After a hectic weekend at the Fleadh, time for sleep

Niall McCann


Niall McCann

After a hectic weekend at the Fleadh, time for sleep

There's no way we are going to make it on time...

I told you we should have left earlier.

Whose the one driving here?

God that rain's heavy, just take it handy will ya...

I think I'm going to be sick...

Do you want me to pull over?

Can we stop for McDonalds?

I really think I'm going to be sick...

It's Sunday the 10th of July 2016, somewhere around five o'clock in the day, I'm sitting in the front passenger seat feeling a little rough around the edges and more than a little sorry for myself.

We are coming from the 2016 Galway Film Fleadh, where on Friday night my new film Lost In France had its Irish premiere in the cinemobile outside the Town Halll.

We are now trying to make it back to Dublin in time to see the US band Wilco in the Iveagh Gardens.

Unless this car can fly it's looking unlikely we will make it, but Sharon who is driving puts her size threes to the floor and powers us on ahead.

The Friday before when I was introducing the film to the captive audience (literally captive as I made sure the doors were locked) I told them that I hoped they liked the film and that a lot of love went into the making of it and that it's kind of about love but then isn't everything when you think about it?

I also dedicate the screening to the Iranian filmmaker Abbas Kiarostami who passed away last week.

I tell the (still captive) audience that he is the reason I make films, he and the promise of lots of sex, drugs and money, but I'm still waiting on those things.

For those of you reading this who want to investigate this great director's work further you should start with the Koker Trilogy or the Palm D'or winning Taste of Cherry. Jean Luc Godard. a favourite of this column. once said after seeing one of his pictures:

'The cinema starts with DW Griffith and ends with Abbas Kiarostami.'

He will be sorely missed.

So thankfully the screening for Lost In France goes down well and we've managed to have a sold out screening with a very responsive audience, which is all you can really ask for.

I'm joined for the Q and A after the film by Alex Kapranos, Stuart Braithwaite, Emma Pollock and Paul Savage, the stars of the film and I must say you couldn't hope for a nicer bunch of people and it has been an utter pleasure working with them on the film. Though I am often guilty here of the odd moan about the inherent difficulties a life in film can bring when it's good it's absolute magic.

Film Fleadh

While in Galway I managed to catch a few other films which were screening at the Fleadh.

As usual I tried to focus on Irish films as we have really started to come into our own as a nation of filmmakers over the past few years and this year's Fleadh was another example of the continuing success Irish productions are having on both a creative and commercial level.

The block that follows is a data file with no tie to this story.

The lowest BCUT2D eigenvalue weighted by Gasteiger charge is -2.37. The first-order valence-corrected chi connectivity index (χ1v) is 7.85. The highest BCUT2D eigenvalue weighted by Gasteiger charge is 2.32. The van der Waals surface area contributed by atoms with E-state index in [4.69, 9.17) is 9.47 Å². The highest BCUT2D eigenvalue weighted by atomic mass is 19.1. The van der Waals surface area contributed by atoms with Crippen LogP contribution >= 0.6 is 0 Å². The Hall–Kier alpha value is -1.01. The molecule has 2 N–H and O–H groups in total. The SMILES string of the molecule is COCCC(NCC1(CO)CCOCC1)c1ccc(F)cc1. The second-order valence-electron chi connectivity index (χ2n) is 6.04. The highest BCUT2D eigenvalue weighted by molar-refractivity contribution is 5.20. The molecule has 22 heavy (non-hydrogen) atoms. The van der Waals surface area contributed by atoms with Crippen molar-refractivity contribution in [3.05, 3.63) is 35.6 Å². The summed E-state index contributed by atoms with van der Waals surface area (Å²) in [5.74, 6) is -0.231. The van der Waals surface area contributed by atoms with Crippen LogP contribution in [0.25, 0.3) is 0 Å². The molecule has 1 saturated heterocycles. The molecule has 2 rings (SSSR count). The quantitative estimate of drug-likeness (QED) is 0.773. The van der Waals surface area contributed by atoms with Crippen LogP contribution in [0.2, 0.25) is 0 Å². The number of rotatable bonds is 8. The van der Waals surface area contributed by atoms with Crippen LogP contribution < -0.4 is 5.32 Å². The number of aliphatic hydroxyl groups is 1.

The festivals top prize was awarded to two new Irish comedies.

Louth Girl

Darren Thornton's A Date for Mad Mary, which focuses on a Louth girl (from Drogs in fact, but don't hold that against the film) wonderfully played by Seana Kerslake who has just been released from prison, it's a pretty special film.

The other winner of the main prize was Paul Foott's The Young Offenders, about two tracksuit wearing layabouts from Cork who go off in search of a missing bale of cocaine that's been lost when a load of the stuff washed up on the Irish coast some years ago.

Foott's film is hilarious bar one or two missteps such as an ill conceived cameo by PJ Gallagher, who calls himself a comedian but that doesn't make it so.

I could call myself an alien, it doesn't mean I am one.

It's refreshing to see these sorts of humorous films coming out of Ireland, as we were getting a name for ourselves for making a certain type of bleak drama. We've always been better at laughter.

So somehow Sharon gets us to Dublin in time for the gig, stomachs in our mouths.

We even make it with sometime to spare and so bravely try to drink a pint.

We are not quitters.

Despite the rain Wilco deliver the sort of sets they always do, a run through of different highlights from a wonderful career and the crowd lap it up.

These guys sometimes get called Dad rock but I don't recall Dad rock ever being as trilling, subversive, fun and beautiful as these songs. Wilco don't let you down, they just leave you wanting more. It's the perfect end to an exhausting but terrific weekend.

Now to sleep for a week.....